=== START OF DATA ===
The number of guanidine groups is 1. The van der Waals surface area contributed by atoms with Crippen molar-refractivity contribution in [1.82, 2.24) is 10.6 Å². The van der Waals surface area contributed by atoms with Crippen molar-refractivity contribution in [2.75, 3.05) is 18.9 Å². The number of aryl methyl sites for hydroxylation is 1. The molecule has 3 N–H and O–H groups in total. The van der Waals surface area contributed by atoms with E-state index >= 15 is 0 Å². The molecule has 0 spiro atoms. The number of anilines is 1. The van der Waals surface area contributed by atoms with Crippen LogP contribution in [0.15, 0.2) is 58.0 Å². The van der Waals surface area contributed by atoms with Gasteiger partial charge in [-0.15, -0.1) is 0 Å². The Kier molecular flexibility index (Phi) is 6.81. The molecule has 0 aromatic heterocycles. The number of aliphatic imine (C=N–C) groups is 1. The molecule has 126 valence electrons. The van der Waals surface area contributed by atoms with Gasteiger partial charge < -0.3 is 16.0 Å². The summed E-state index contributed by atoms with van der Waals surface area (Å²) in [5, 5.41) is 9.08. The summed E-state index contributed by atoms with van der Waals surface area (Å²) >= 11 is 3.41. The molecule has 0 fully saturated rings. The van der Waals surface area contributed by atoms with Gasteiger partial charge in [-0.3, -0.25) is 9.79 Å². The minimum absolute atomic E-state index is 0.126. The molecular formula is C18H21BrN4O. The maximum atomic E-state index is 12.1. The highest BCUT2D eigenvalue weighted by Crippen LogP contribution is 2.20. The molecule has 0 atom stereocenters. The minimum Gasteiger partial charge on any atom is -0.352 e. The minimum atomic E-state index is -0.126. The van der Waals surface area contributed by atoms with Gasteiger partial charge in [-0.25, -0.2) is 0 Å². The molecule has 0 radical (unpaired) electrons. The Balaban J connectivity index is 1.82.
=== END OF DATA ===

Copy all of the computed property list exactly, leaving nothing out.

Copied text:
The number of guanidine groups is 1. The van der Waals surface area contributed by atoms with Crippen molar-refractivity contribution in [1.82, 2.24) is 10.6 Å². The van der Waals surface area contributed by atoms with Crippen molar-refractivity contribution in [2.75, 3.05) is 18.9 Å². The number of aryl methyl sites for hydroxylation is 1. The molecule has 3 N–H and O–H groups in total. The van der Waals surface area contributed by atoms with E-state index >= 15 is 0 Å². The molecule has 0 spiro atoms. The number of anilines is 1. The van der Waals surface area contributed by atoms with Crippen LogP contribution in [0.15, 0.2) is 58.0 Å². The van der Waals surface area contributed by atoms with Gasteiger partial charge in [-0.15, -0.1) is 0 Å². The Kier molecular flexibility index (Phi) is 6.81. The molecule has 0 aromatic heterocycles. The number of aliphatic imine (C=N–C) groups is 1. The molecule has 126 valence electrons. The van der Waals surface area contributed by atoms with Gasteiger partial charge < -0.3 is 16.0 Å². The summed E-state index contributed by atoms with van der Waals surface area (Å²) in [5, 5.41) is 9.08. The summed E-state index contributed by atoms with van der Waals surface area (Å²) >= 11 is 3.41. The molecule has 0 fully saturated rings. The van der Waals surface area contributed by atoms with Gasteiger partial charge in [-0.3, -0.25) is 9.79 Å². The minimum absolute atomic E-state index is 0.126. The molecular formula is C18H21BrN4O. The maximum atomic E-state index is 12.1. The highest BCUT2D eigenvalue weighted by Crippen LogP contribution is 2.20. The molecule has 0 atom stereocenters. The minimum Gasteiger partial charge on any atom is -0.352 e. The minimum atomic E-state index is -0.126. The van der Waals surface area contributed by atoms with Gasteiger partial charge in [-0.25, -0.2) is 0 Å². The molecule has 0 radical (unpaired) electrons. The Balaban J connectivity index is 1.82.